That, however, assumes a run-of-the-mill play at the plate. Which rarely happens. The runner might make a huge turn. The catcher might have to rush to get into position. The throw might be up the third-base line, directly in the path of the oncoming runner. There's a lot to think about already in a situation like that, especially if you're an up-and-coming catcher. Then there's perhaps the most dangerous instance: when the catcher is simply standing at the plate, waiting for the ball to arrive with a runner bearing down on him.
And although everyone's frightened of what happened to Posey in 2011, there's also another safety issue to consider. What if someone like d'Arnaud is the one trying to score? If a collision is banned, he (or any other base runner) may avoid the impact and get injured. It might be safer to lower a shoulder than to dive at a catcher's shin pads or spikes.
"Sometimes it's the only way to get to the plate," says Mets third-baseman David Wright. "I'd prefer to run him over as a way to save myself from getting hurt." That sentiment is echoed by Indians manager Terry Francona, who is not in favor of a ban. "I don't think people have thought it through enough," he told reporters recently. "You're going to get more base runners injured."
All of this puts Alderson in a funny spot. He's not only the one who made the trade for d'Arnaud, he's also the chairman of Major League Baseball's rules committee. So he has a vested interest not only in the integrity of the game but the integrity of a team that needs d'Arnaud to live up to his potential. He said he traded for the 24-year-old because he looked at the Blue Jays roster and "saw him as their best prospect at a position we needed." The only con? "His injury history."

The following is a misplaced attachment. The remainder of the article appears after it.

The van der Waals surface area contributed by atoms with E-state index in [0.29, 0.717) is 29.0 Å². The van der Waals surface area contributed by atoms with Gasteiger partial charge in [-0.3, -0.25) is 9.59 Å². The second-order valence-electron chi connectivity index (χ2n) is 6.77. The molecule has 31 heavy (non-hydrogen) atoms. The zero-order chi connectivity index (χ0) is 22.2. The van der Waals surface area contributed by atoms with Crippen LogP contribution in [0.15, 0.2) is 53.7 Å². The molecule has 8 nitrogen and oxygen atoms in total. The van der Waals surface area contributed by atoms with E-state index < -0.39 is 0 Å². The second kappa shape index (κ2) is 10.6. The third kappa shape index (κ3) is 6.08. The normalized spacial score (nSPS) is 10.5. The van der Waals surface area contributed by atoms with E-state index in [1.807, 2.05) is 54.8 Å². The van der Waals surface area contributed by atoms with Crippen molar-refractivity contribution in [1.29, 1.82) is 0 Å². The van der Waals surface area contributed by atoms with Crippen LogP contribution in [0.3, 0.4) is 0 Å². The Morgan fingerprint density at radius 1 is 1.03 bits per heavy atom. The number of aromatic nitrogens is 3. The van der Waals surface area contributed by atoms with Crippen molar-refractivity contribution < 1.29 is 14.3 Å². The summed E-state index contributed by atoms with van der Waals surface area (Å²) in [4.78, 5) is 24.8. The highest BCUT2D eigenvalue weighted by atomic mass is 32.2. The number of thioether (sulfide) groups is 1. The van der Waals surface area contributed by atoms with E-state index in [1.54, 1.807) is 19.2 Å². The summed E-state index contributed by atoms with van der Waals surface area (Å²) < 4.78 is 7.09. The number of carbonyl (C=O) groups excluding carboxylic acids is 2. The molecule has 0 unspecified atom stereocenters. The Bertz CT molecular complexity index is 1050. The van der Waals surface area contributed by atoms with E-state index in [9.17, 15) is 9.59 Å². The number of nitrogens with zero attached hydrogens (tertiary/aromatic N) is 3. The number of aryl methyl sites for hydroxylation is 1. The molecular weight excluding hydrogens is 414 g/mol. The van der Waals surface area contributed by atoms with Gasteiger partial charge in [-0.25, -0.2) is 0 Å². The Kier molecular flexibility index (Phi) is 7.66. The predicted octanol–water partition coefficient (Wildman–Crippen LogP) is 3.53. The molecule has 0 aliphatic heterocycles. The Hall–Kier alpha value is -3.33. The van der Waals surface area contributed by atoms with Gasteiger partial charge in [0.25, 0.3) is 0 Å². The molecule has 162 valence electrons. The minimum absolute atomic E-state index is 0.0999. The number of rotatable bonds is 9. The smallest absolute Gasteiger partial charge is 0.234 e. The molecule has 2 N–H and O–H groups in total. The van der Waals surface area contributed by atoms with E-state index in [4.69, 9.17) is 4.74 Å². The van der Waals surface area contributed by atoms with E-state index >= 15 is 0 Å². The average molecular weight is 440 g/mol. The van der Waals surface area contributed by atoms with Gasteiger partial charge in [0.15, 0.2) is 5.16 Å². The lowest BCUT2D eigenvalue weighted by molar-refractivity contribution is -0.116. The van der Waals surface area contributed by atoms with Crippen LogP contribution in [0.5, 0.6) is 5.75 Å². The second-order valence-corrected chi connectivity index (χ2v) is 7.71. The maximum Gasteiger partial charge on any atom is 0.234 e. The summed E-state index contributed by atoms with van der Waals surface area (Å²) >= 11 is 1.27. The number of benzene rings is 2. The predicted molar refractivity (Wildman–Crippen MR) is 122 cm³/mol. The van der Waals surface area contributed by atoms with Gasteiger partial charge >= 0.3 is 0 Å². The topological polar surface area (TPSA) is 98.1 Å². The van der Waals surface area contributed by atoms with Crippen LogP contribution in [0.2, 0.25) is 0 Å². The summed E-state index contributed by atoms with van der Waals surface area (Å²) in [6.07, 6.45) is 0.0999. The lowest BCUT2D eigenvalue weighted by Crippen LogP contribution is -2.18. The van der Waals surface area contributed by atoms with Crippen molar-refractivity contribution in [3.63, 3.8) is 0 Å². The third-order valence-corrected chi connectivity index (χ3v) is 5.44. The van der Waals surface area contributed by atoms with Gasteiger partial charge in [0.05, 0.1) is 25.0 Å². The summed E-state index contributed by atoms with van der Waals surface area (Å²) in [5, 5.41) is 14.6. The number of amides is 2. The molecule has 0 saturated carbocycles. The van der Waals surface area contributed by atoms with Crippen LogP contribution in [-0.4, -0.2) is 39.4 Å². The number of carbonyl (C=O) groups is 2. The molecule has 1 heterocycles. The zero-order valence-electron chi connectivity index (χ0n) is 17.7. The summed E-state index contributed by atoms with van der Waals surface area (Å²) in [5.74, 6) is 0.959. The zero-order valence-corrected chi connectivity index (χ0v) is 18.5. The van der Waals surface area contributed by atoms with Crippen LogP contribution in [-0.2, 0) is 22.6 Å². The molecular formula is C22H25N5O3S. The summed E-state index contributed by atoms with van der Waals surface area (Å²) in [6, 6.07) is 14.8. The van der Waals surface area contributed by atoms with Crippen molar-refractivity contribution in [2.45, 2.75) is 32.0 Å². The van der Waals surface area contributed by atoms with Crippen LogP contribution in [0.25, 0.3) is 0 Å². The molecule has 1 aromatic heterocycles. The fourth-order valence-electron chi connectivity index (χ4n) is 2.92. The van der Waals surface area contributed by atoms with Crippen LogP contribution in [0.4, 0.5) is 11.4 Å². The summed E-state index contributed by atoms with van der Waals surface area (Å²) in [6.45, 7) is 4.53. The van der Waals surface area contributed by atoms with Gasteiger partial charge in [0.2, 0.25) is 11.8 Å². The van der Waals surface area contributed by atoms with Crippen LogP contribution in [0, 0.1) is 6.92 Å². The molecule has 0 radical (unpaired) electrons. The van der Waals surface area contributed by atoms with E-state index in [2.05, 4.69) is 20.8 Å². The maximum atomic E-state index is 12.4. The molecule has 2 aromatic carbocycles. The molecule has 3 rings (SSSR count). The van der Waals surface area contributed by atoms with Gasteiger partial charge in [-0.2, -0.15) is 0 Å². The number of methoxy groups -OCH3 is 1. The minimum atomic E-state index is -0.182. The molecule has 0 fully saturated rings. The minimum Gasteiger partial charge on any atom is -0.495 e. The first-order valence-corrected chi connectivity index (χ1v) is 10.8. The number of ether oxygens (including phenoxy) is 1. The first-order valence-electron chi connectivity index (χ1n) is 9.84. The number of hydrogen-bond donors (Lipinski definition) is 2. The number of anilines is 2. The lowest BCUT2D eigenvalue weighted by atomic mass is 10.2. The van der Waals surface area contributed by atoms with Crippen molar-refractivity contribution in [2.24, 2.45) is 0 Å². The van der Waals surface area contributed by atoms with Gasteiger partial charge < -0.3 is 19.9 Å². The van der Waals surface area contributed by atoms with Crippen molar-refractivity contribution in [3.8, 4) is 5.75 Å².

That history is unfortunately long. In 2010, it was a bad back, which his father, Lance, says Travis first tweaked doing a deadlift. In 2011, it was a concussion and a torn thumb ligament sustained receiving a pitch. In 2012, it was a torn knee ligament that ended his season. And that was suffered, ironically, when he tried to break up a double play. In fact, d'Arnaud was first put behind the plate as a boy because the catcher on his father's team got hurt. There was even talk in the Blue Jays organization about moving d'Arnaud to third to protect his longevity, though that's not an option in New York because of Wright.
It's not as if d'Arnaud doesn't already have pressure on him. He was traded for a Cy Young Award winner not once (for Dickey) but twice, as he left the Phillies in a deal that included Roy Halladay. He's in baseball's biggest media market, on a team that has a history of beloved catchers including the late Gary Carter and d'Arnaud's childhood hero, Mike Piazza. He said the feeling of getting his first hit as a Met this spring was "indescribable," and only to be topped by the first hit he gets in New York. (He's not expected to start the season in the majors.) He also admits he's been trying "not to overthink it" at the plate.
"Maybe at first I was a little too rushed," he said Wednesday. "I'm no longer trying to hit the ball 600 feet."
The Mets aren't expecting him to win them a World Series this year. They just want him to get them into a position to win a World Series over the next few years. And that might require rethinking what position he's in when there's a play at the plate.
"It's almost like he's getting used to the injuries," Travis' father, Lance, said Thursday morning. "But that better be the last one."